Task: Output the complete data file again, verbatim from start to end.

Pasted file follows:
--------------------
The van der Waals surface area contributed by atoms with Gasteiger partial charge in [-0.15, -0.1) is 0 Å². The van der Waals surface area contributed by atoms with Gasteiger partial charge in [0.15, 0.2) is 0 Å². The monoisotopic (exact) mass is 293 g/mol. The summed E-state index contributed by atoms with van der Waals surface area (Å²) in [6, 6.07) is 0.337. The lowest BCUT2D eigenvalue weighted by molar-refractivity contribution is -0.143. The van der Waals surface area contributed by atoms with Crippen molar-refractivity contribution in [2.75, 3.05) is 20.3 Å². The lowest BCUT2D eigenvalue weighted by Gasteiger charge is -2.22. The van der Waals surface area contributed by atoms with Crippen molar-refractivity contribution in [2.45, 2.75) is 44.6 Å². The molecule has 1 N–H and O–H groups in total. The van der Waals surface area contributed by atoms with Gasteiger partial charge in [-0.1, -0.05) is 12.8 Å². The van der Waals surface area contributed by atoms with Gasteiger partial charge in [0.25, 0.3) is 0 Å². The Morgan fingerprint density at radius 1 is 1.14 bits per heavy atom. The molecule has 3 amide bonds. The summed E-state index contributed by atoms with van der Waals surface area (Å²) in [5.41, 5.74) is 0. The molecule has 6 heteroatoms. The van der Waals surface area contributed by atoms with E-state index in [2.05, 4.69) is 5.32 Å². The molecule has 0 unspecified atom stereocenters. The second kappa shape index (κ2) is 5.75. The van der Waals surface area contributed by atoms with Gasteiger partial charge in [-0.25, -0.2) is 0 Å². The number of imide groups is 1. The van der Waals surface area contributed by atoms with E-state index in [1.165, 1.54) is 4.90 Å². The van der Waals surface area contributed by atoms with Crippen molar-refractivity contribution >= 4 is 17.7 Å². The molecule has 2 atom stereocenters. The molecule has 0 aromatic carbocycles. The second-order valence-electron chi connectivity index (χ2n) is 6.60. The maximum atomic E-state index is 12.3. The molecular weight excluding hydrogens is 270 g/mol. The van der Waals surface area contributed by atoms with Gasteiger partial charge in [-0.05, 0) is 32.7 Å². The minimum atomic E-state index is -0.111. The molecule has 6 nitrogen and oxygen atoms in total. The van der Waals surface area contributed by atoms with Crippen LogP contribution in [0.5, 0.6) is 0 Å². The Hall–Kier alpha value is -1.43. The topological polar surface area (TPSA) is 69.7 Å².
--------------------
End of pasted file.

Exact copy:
The van der Waals surface area contributed by atoms with Gasteiger partial charge in [-0.15, -0.1) is 0 Å². The van der Waals surface area contributed by atoms with Gasteiger partial charge in [0.15, 0.2) is 0 Å². The monoisotopic (exact) mass is 293 g/mol. The summed E-state index contributed by atoms with van der Waals surface area (Å²) in [6, 6.07) is 0.337. The lowest BCUT2D eigenvalue weighted by molar-refractivity contribution is -0.143. The van der Waals surface area contributed by atoms with Crippen molar-refractivity contribution in [2.75, 3.05) is 20.3 Å². The lowest BCUT2D eigenvalue weighted by Gasteiger charge is -2.22. The van der Waals surface area contributed by atoms with Crippen molar-refractivity contribution in [2.45, 2.75) is 44.6 Å². The molecule has 1 N–H and O–H groups in total. The van der Waals surface area contributed by atoms with Gasteiger partial charge in [-0.1, -0.05) is 12.8 Å². The van der Waals surface area contributed by atoms with Gasteiger partial charge in [0.25, 0.3) is 0 Å². The Morgan fingerprint density at radius 1 is 1.14 bits per heavy atom. The molecule has 3 amide bonds. The summed E-state index contributed by atoms with van der Waals surface area (Å²) in [5.41, 5.74) is 0. The molecule has 6 heteroatoms. The van der Waals surface area contributed by atoms with E-state index in [2.05, 4.69) is 5.32 Å². The molecule has 0 unspecified atom stereocenters. The second kappa shape index (κ2) is 5.75. The van der Waals surface area contributed by atoms with Gasteiger partial charge in [-0.25, -0.2) is 0 Å². The number of imide groups is 1. The van der Waals surface area contributed by atoms with E-state index in [1.165, 1.54) is 4.90 Å². The van der Waals surface area contributed by atoms with Crippen molar-refractivity contribution >= 4 is 17.7 Å². The molecule has 2 atom stereocenters. The molecule has 0 aromatic carbocycles. The second-order valence-electron chi connectivity index (χ2n) is 6.60. The maximum atomic E-state index is 12.3. The molecular weight excluding hydrogens is 270 g/mol. The van der Waals surface area contributed by atoms with Gasteiger partial charge in [-0.05, 0) is 32.7 Å². The minimum atomic E-state index is -0.111. The molecule has 6 nitrogen and oxygen atoms in total. The van der Waals surface area contributed by atoms with Crippen LogP contribution in [0.5, 0.6) is 0 Å². The Hall–Kier alpha value is -1.43. The topological polar surface area (TPSA) is 69.7 Å².